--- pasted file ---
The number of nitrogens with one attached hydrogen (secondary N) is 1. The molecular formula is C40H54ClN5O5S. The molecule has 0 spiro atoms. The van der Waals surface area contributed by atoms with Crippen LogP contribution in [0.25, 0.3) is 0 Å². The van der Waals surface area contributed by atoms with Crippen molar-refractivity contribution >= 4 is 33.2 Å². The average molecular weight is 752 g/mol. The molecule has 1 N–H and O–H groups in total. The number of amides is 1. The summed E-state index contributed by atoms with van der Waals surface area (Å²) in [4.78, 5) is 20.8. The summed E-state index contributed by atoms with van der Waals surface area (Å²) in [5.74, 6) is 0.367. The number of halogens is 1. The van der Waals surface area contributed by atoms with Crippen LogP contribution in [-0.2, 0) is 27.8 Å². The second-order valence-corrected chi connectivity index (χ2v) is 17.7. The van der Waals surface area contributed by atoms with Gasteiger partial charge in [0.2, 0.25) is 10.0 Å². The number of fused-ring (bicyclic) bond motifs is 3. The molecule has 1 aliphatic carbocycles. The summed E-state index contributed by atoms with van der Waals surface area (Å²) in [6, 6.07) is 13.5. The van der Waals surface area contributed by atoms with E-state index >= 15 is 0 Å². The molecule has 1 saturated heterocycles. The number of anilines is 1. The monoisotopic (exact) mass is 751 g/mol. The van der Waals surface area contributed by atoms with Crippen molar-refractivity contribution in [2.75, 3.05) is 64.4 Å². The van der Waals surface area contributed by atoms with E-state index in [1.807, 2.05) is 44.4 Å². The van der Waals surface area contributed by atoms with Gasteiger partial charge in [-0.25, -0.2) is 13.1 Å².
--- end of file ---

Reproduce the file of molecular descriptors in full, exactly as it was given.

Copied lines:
The number of nitrogens with one attached hydrogen (secondary N) is 1. The molecular formula is C40H54ClN5O5S. The molecule has 0 spiro atoms. The van der Waals surface area contributed by atoms with Crippen LogP contribution in [0.25, 0.3) is 0 Å². The van der Waals surface area contributed by atoms with Crippen molar-refractivity contribution >= 4 is 33.2 Å². The average molecular weight is 752 g/mol. The molecule has 1 N–H and O–H groups in total. The number of amides is 1. The summed E-state index contributed by atoms with van der Waals surface area (Å²) in [4.78, 5) is 20.8. The summed E-state index contributed by atoms with van der Waals surface area (Å²) in [5.74, 6) is 0.367. The number of halogens is 1. The van der Waals surface area contributed by atoms with Crippen LogP contribution in [-0.2, 0) is 27.8 Å². The second-order valence-corrected chi connectivity index (χ2v) is 17.7. The van der Waals surface area contributed by atoms with Gasteiger partial charge in [0.2, 0.25) is 10.0 Å². The number of fused-ring (bicyclic) bond motifs is 3. The molecule has 1 aliphatic carbocycles. The summed E-state index contributed by atoms with van der Waals surface area (Å²) in [6, 6.07) is 13.5. The van der Waals surface area contributed by atoms with E-state index >= 15 is 0 Å². The molecule has 1 saturated heterocycles. The number of anilines is 1. The monoisotopic (exact) mass is 751 g/mol. The van der Waals surface area contributed by atoms with Crippen molar-refractivity contribution in [2.75, 3.05) is 64.4 Å². The van der Waals surface area contributed by atoms with E-state index in [1.807, 2.05) is 44.4 Å². The van der Waals surface area contributed by atoms with Gasteiger partial charge in [-0.25, -0.2) is 13.1 Å².